The message, of course, was that you don’t want to trust idiots to work on your car. If I recall correctly, the ad was for an auto service chain that was promoting the value of qualified mechanics.
What’s interesting to me is how the idea driving this commercial — “Don’t force it” — has stuck with me into adulthood. I credit a lot of this to my father, who seems to be able to fix anything despite the fact that he’s always dropping screws.
My dad loves fixing things. Never fails — he’s either working on something, or he’s thinking about something that needs to be worked on. Just yesterday, my mom called me to wish me a happy birthday. When she handed the phone to my father so he could do the same, he was fixing their dishwasher.
“Boy I wish you were around to help me get this back together,” he said. I laughed and said “Why, so I can hold your tools for you?”
That’s how it’s always been with me and my dad. He’d be crawling around on his hands and knees, working hard on his “project of the moment,” while I stood nearby keeping track of his tools and the small pieces that he always managed to lose.
I learned a lot just by watching him. He’s a bit of a perfectionist, but that’s part of his charm. While some dads might just grab a shovel and dig a hole, my dad was a lot more thorough: After using the shovel to turn the garden, he’d not only clean the dirt off the shovel, he’d even rub some oil on the blade to keep it from rusting.
He and I have pulled apart cars in junkyards together. We’ve painted rooms, reupholstered furniture, and built science projects together. We’ve chopped down countless trees, and stacked the resulting firewood to “set” for the season so we could use it in the wood stove the following year.
No matter what kind of odd repair job we were doing, I always appreciated riding with him to the hardware store. Among all of the possible choices in all the different aisles, he always managed to find exactly what he was looking for, or at least something that “would work.” My dad, the unstoppable fixer of things.
What sticks out to me most, though, are the times when he’d put down the drill and let me take the reins for a change. After we’d covered the topic of safety, then double-checked that we were being safe, he’d give me a one sentence pointer about the task at hand, and then remind me about safety just in case I’d forgotten.
“Now, if I can make a suggestion…” he’d always start. Maybe it was how I needed to keep both my feet on the floor when steering a power saw. Maybe it was how you always wanted to retract the blade of the knife when you were finished with it. Maybe it was how you always wanted to measure twice, and cut once.
And often times it was a simple, elegant suggestion: “Don’t force it.”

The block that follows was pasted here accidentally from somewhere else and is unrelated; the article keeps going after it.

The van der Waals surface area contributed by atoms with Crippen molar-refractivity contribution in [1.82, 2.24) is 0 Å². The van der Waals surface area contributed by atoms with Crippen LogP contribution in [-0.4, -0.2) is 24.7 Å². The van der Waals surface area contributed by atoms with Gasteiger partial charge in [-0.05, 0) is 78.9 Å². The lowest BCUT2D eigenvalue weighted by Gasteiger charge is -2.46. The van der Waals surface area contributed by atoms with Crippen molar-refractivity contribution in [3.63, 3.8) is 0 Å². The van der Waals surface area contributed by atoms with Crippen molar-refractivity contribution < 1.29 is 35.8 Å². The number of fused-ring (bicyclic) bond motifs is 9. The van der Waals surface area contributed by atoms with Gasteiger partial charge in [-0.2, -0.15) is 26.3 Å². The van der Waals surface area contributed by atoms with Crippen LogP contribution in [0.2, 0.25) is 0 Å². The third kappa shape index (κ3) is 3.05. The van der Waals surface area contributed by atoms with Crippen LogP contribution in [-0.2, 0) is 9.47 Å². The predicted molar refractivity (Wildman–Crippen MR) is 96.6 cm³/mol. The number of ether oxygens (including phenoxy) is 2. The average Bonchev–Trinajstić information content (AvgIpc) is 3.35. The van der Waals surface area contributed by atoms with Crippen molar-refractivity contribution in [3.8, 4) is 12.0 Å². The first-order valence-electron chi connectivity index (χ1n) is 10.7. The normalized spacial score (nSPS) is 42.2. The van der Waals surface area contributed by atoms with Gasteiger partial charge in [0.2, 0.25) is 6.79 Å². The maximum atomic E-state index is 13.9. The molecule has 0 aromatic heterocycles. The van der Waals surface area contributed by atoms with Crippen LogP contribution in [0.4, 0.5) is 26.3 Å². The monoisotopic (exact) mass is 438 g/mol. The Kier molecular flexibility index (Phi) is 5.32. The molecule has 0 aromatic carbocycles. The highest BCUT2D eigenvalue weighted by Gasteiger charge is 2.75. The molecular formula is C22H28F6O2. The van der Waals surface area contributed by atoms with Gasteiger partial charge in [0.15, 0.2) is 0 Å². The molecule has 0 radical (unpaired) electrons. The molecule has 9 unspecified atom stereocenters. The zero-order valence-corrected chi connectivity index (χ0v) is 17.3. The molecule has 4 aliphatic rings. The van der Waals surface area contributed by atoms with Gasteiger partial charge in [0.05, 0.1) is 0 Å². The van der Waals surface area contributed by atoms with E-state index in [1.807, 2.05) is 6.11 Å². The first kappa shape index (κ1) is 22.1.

He could have been talking about a single screw to prevent it from stripping or re-threading. He could have been talking about the oil filter on my car of the moment. He could have been talking about the garage door lock that just wouldn’t open. Whatever the case, the advice rang true.
Whenever he said it, my mind brought back that image of the mechanics monkeying with that guy’s battery. “Don’t force it” was a recurring theme for doing things right.
What I’ve found as I’ve grown older, is that his simple advice goes beyond home repairs. “Don’t force it” can be a mantra for making new friendships, meeting a significant other, and doing work you love. You can’t force friendship, or love, or fate. Sometimes you’ve got to take another look at what you’re holding, or what you’re trying to accomplish. Look with patient eyes. Really analyze the situation, and find out what’s stopping you. Then, instead of trying to force it, you fiddle with it. If you’re still having trouble, walk away for a while and try again later.
I’ve found the act of NOT forcing things to be one of the most empowering processes imaginable. Instead of trying to hammer out a piece of music in perfect tempo, you can enjoy the musical process. Instead of worrying about everything going according to plan, you can relax and enjoy the party. Instead of trying to arrange everything you want in life into a distinct order, you can truly live.
After telling my dad about my birthday plans, he asked how everything else was going. I told him that I expected to have a bit more about my life figured out by now, and that I was still frustrated with the slow-going status of my career. He told me that he was well over 30 before his career really started, and reminded me not to force it.
I won’t. Thanks dad.
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